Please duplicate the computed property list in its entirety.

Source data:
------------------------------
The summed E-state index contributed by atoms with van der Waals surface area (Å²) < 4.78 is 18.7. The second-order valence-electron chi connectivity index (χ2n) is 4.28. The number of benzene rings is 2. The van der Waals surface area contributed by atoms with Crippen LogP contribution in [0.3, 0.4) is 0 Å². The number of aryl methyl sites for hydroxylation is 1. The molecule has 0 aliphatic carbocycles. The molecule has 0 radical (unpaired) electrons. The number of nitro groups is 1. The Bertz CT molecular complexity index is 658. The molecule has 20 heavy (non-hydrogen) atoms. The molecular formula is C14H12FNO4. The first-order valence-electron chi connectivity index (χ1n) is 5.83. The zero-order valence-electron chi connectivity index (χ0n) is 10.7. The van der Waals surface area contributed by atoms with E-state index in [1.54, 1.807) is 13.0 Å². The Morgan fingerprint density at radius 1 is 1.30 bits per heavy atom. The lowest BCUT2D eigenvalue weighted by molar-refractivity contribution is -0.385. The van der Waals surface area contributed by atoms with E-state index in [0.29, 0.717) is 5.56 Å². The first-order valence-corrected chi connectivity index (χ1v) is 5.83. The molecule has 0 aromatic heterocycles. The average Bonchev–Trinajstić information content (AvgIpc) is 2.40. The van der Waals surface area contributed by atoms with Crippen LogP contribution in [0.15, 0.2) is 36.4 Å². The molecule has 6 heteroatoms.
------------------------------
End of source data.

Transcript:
The summed E-state index contributed by atoms with van der Waals surface area (Å²) < 4.78 is 18.7. The second-order valence-electron chi connectivity index (χ2n) is 4.28. The number of benzene rings is 2. The van der Waals surface area contributed by atoms with Crippen LogP contribution in [0.3, 0.4) is 0 Å². The number of aryl methyl sites for hydroxylation is 1. The molecule has 0 aliphatic carbocycles. The molecule has 0 radical (unpaired) electrons. The number of nitro groups is 1. The Bertz CT molecular complexity index is 658. The molecule has 20 heavy (non-hydrogen) atoms. The molecular formula is C14H12FNO4. The first-order valence-electron chi connectivity index (χ1n) is 5.83. The zero-order valence-electron chi connectivity index (χ0n) is 10.7. The van der Waals surface area contributed by atoms with E-state index in [1.54, 1.807) is 13.0 Å². The Morgan fingerprint density at radius 1 is 1.30 bits per heavy atom. The lowest BCUT2D eigenvalue weighted by molar-refractivity contribution is -0.385. The van der Waals surface area contributed by atoms with E-state index in [0.29, 0.717) is 5.56 Å². The first-order valence-corrected chi connectivity index (χ1v) is 5.83. The molecule has 0 aromatic heterocycles. The average Bonchev–Trinajstić information content (AvgIpc) is 2.40. The van der Waals surface area contributed by atoms with Crippen LogP contribution in [0.15, 0.2) is 36.4 Å². The molecule has 6 heteroatoms.